This probably isn’t the best deployment as the model is open to the world and the session traffic is unencrypted, it is not using TLS (HTTPS) encryption.


Therefore, a better approach is to deploy the SCR model image, the ACI instance, using secure private networking (and to configure TLS security). When using private networking the model would only be accessible from within the Azure Cloud, to surface the model a frontend load-balancer or an Azure Application Gateway could be used.


Using a frontend proxy (load-balancer or Azure Application Gateway) will allow the SCR port to be remapped, typically to port ‘80’ or ‘443’.


Using Private Networking


When using private networking you don’t define a DNS label, but you need to specify that the IP address is ‘private’ and the vnet and subnet to be used. For example, the following command would create an ACI instance using private networking:


az container create 
--resource-group my-resource_group-rg 
--subscription ${SUBSCRIPTION} 
--name scr-qstree1 
--registry-login-server ${ACR_SERVER} 
--registry-username ${APP_CLIENT_ID} 
--registry-password ${APP_CLIENT_SECRET} 
--ports 8080
--ip-address Private
--vnet my-vnet
--subnet my-aci-subnet


The VNET must be created before you can deploy the ACI instance. For example, this can be done using the ‘az network’ command:


az network vnet subnet create --name my-aci-subnet
--resource-group my-resource_group-rg  
--vnet-name my-vnet 
--network-security-group my-nsg 

The --address-prefixes specifies the CIDR range, in my environment I used You can confirm the subnet creation using the following command:


az network vnet subnet list -g ${RG} --vnet-name ${vnet} -o table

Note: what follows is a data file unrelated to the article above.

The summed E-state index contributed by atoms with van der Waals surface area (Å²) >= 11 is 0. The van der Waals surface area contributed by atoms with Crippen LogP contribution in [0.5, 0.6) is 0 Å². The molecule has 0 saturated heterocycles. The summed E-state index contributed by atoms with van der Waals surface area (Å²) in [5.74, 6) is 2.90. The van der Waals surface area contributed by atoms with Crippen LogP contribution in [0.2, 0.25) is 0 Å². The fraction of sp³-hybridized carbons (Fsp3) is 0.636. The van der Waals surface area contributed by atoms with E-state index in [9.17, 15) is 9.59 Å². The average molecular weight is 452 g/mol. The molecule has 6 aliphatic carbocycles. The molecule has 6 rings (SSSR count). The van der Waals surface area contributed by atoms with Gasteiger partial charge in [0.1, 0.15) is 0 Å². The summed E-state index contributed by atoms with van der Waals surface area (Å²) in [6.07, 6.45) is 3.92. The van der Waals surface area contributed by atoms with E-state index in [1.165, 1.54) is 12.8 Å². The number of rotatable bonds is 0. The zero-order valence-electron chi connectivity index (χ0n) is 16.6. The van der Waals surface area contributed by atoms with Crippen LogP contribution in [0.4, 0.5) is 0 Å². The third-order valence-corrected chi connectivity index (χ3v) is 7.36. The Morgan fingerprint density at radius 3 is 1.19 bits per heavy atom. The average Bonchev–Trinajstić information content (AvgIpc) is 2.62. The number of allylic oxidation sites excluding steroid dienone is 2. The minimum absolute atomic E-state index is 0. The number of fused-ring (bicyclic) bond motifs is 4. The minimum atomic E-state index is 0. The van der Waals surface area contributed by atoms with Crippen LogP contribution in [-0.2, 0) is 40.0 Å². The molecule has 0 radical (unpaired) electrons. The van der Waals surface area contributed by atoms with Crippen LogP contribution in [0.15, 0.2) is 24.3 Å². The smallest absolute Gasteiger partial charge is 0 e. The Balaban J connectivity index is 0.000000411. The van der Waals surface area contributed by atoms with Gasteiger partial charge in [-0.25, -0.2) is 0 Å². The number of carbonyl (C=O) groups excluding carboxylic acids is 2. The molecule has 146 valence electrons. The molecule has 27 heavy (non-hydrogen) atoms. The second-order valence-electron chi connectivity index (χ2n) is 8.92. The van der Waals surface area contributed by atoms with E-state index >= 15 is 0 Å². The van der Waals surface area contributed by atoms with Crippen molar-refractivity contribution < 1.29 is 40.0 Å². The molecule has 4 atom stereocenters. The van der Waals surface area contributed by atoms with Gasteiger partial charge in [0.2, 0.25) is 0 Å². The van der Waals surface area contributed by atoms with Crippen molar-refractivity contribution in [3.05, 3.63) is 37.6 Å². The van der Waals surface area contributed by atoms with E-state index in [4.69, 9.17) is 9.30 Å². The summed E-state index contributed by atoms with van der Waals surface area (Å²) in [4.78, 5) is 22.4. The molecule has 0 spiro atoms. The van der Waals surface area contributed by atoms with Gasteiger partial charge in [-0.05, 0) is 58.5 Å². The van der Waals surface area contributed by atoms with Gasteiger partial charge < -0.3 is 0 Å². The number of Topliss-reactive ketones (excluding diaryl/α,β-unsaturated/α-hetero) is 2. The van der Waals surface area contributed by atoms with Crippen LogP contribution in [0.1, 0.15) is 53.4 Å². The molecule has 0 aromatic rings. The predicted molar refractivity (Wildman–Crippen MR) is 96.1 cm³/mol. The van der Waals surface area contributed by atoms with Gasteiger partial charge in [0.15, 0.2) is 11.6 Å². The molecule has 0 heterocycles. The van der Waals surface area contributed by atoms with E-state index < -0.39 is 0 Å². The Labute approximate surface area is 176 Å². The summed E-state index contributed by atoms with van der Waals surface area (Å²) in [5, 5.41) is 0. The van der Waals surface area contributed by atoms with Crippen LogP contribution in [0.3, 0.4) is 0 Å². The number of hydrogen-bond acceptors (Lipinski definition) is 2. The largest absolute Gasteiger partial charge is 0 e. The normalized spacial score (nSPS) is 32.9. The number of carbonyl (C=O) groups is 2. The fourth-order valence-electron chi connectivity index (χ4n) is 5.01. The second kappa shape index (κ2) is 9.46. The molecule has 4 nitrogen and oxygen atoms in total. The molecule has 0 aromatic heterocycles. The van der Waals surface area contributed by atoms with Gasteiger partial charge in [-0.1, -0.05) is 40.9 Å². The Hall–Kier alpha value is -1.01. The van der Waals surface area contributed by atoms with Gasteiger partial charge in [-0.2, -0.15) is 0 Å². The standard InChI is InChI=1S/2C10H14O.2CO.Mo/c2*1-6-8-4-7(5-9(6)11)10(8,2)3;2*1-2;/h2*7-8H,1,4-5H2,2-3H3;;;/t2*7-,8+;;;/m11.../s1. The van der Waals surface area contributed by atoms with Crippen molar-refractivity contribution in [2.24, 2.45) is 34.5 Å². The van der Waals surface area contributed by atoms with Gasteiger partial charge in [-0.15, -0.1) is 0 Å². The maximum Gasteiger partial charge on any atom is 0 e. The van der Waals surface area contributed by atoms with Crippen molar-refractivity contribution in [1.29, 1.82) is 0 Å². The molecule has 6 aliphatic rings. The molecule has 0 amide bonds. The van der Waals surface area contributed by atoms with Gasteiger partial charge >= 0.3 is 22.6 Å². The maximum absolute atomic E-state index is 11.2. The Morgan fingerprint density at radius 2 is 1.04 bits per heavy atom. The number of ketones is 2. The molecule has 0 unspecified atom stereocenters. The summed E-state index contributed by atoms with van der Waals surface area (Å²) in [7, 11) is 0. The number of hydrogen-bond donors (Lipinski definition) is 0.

In my environment this gave the following result. Note, my resource group had a number of subnets defined, the last one in the list was created for the ACI instance.






I hope you can see that it is very easy to deploy a SCR model image to ACI, but you do need to think about how the model(s) will be secured.


Finally, a limitation of using ACI is that there isn’t the concept of a replica sets. If a model needs to be highly available (maybe distributed across Availability Zones -  not all regions support Availability Zones) or scaled to multiple instances for performance reasons, you must manage that yourself. This could be done by deploying multiple ACI instances and then configurating the frontend load-balancer to distribute the workload across the available ACI containers.


If the model(s) being published are mission critical, with service-level requirements mandating high availability and/or workload scalability, then it could be better to use a Kubernetes deployment.


Useful resources



Thanks for reading. Michael Goddard

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‎12-18-2022 06:08 PM